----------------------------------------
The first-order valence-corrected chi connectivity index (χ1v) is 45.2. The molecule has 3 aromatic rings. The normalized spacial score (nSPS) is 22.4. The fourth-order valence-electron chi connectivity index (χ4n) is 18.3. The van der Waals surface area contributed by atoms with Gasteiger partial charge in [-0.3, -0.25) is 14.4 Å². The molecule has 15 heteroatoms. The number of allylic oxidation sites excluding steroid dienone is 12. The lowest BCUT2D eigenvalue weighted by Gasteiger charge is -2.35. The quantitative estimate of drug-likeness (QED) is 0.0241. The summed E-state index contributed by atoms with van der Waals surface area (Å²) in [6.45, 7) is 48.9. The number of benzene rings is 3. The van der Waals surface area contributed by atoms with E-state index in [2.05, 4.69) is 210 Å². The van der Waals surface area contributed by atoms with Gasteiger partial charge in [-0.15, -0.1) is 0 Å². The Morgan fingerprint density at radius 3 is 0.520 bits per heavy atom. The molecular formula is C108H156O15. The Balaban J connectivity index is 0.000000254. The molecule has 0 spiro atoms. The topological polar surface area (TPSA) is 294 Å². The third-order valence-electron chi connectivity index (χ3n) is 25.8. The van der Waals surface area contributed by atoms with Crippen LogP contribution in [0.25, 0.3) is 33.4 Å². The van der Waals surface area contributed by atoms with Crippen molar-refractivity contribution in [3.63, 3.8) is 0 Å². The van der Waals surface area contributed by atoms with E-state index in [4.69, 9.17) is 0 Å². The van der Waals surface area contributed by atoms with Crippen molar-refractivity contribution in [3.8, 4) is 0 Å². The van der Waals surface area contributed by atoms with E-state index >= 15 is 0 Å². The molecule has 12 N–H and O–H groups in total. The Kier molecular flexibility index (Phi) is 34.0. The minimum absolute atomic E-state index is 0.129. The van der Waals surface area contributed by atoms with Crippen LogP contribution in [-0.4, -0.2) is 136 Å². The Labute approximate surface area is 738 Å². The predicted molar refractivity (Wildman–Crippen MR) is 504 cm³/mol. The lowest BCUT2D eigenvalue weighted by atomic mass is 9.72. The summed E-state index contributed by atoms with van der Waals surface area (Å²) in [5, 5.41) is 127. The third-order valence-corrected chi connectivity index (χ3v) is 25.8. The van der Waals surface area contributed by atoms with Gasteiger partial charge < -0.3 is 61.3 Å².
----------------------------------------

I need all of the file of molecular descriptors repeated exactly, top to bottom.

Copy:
The first-order valence-corrected chi connectivity index (χ1v) is 45.2. The molecule has 3 aromatic rings. The normalized spacial score (nSPS) is 22.4. The fourth-order valence-electron chi connectivity index (χ4n) is 18.3. The van der Waals surface area contributed by atoms with Gasteiger partial charge in [-0.3, -0.25) is 14.4 Å². The molecule has 15 heteroatoms. The number of allylic oxidation sites excluding steroid dienone is 12. The lowest BCUT2D eigenvalue weighted by Gasteiger charge is -2.35. The quantitative estimate of drug-likeness (QED) is 0.0241. The summed E-state index contributed by atoms with van der Waals surface area (Å²) in [6.45, 7) is 48.9. The number of benzene rings is 3. The van der Waals surface area contributed by atoms with E-state index in [2.05, 4.69) is 210 Å². The van der Waals surface area contributed by atoms with Gasteiger partial charge in [-0.15, -0.1) is 0 Å². The Morgan fingerprint density at radius 3 is 0.520 bits per heavy atom. The molecular formula is C108H156O15. The Balaban J connectivity index is 0.000000254. The molecule has 0 spiro atoms. The topological polar surface area (TPSA) is 294 Å². The third-order valence-electron chi connectivity index (χ3n) is 25.8. The van der Waals surface area contributed by atoms with Crippen LogP contribution in [0.25, 0.3) is 33.4 Å². The van der Waals surface area contributed by atoms with Crippen molar-refractivity contribution in [3.63, 3.8) is 0 Å². The van der Waals surface area contributed by atoms with E-state index in [4.69, 9.17) is 0 Å². The van der Waals surface area contributed by atoms with Crippen molar-refractivity contribution in [3.8, 4) is 0 Å². The van der Waals surface area contributed by atoms with E-state index >= 15 is 0 Å². The molecule has 12 N–H and O–H groups in total. The Kier molecular flexibility index (Phi) is 34.0. The minimum absolute atomic E-state index is 0.129. The van der Waals surface area contributed by atoms with Crippen LogP contribution in [-0.4, -0.2) is 136 Å². The Labute approximate surface area is 738 Å². The predicted molar refractivity (Wildman–Crippen MR) is 504 cm³/mol. The lowest BCUT2D eigenvalue weighted by atomic mass is 9.72. The summed E-state index contributed by atoms with van der Waals surface area (Å²) in [5, 5.41) is 127. The third-order valence-corrected chi connectivity index (χ3v) is 25.8. The van der Waals surface area contributed by atoms with Gasteiger partial charge < -0.3 is 61.3 Å².